Wandering around London I tend to keep my eyes either watching the ground for any curious manhole covers or the like – or looking around the tops to see what might catch my attention.
Sometimes, one of those things is a church that would once have dominated an area, but is now crammed in behind buildings and barely visible from main roads save by happy accident.
The Parish Church of St. Alban the Martyr, Holborn is such a venue.
It is a building of two lives, as the exterior is a classic Victorian Anglo Catholicism design, built by a leading architect of the day, William Butterfield in 1863. However, the interior, instead of the wonderful gloomy interior I was expecting, is actually a very modern minimalist design.
You can thank some German bombs for that abrupt transformation as the church was almost destroyed on the night of 16th April 1941.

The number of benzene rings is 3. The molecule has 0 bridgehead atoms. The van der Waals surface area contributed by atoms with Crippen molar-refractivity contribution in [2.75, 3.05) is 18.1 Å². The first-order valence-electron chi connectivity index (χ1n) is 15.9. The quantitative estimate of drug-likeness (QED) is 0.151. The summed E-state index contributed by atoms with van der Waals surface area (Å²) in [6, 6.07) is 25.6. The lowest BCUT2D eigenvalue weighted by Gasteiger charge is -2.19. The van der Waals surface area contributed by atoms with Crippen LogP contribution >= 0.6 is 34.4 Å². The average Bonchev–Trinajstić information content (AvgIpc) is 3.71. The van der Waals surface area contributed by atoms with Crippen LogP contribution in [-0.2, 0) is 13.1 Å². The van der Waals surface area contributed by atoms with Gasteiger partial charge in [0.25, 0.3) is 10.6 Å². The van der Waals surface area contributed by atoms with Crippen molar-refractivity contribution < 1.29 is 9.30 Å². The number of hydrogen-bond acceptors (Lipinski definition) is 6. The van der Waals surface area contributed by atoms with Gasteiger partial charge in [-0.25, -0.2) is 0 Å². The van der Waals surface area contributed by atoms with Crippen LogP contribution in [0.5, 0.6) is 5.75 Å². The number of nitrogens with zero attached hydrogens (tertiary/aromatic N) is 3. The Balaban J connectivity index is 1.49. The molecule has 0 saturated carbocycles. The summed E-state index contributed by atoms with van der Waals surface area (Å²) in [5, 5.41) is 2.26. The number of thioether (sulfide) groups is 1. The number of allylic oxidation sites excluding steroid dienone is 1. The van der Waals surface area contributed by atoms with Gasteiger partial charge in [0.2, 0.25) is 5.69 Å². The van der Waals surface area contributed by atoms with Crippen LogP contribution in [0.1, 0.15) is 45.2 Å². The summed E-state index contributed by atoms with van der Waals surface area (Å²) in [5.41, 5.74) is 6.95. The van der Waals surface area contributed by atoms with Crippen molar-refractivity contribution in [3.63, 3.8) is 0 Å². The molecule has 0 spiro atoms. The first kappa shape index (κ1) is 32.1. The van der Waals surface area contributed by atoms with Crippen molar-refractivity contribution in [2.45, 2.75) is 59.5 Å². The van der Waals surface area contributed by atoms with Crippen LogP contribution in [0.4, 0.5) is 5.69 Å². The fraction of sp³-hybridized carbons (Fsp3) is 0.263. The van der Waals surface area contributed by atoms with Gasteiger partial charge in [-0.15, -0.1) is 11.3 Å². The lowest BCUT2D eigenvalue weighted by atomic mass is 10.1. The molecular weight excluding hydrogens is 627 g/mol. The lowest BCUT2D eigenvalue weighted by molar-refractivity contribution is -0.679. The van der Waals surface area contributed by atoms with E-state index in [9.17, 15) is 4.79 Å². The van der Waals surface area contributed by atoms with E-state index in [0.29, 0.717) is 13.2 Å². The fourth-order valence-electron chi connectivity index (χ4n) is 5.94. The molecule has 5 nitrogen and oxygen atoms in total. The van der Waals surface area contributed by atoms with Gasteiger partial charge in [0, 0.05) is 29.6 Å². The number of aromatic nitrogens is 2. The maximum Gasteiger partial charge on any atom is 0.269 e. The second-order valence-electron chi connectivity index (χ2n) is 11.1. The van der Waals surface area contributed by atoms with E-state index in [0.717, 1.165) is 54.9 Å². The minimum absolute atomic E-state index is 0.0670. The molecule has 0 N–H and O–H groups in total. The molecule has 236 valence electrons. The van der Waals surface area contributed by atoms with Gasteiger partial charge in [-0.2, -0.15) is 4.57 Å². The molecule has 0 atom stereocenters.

It was eventually rebuilt and consecrated (again) in 1961, so this year marks the 50th anniversary of its resurrection from the flames of war. The actual anniversary celebration will be on Friday 17th June.
Anyhow, as I saw it and also noticed that the door was open I went inside for a look around and, if it was empty/no one minded, to take some photos.
Normally, when in a Church or any building with strong contracts such as gloomy interiors and just windows for lighting, I tend to take HDR photos as they can capture the most detail.
Unlike some HDR enthusiasts I set the conversion ratio to realistic, or even clinically accurate instead of going for “maximum dramatic effect” mode, but occasionally I like to play around a bit.
I hope the photos, which are more atmospheric than I usually aim for – especially the one above – do not offend the anti-HDR photographers too much.
Lawks – what an impressive interior – the mural is by Hans Feibusch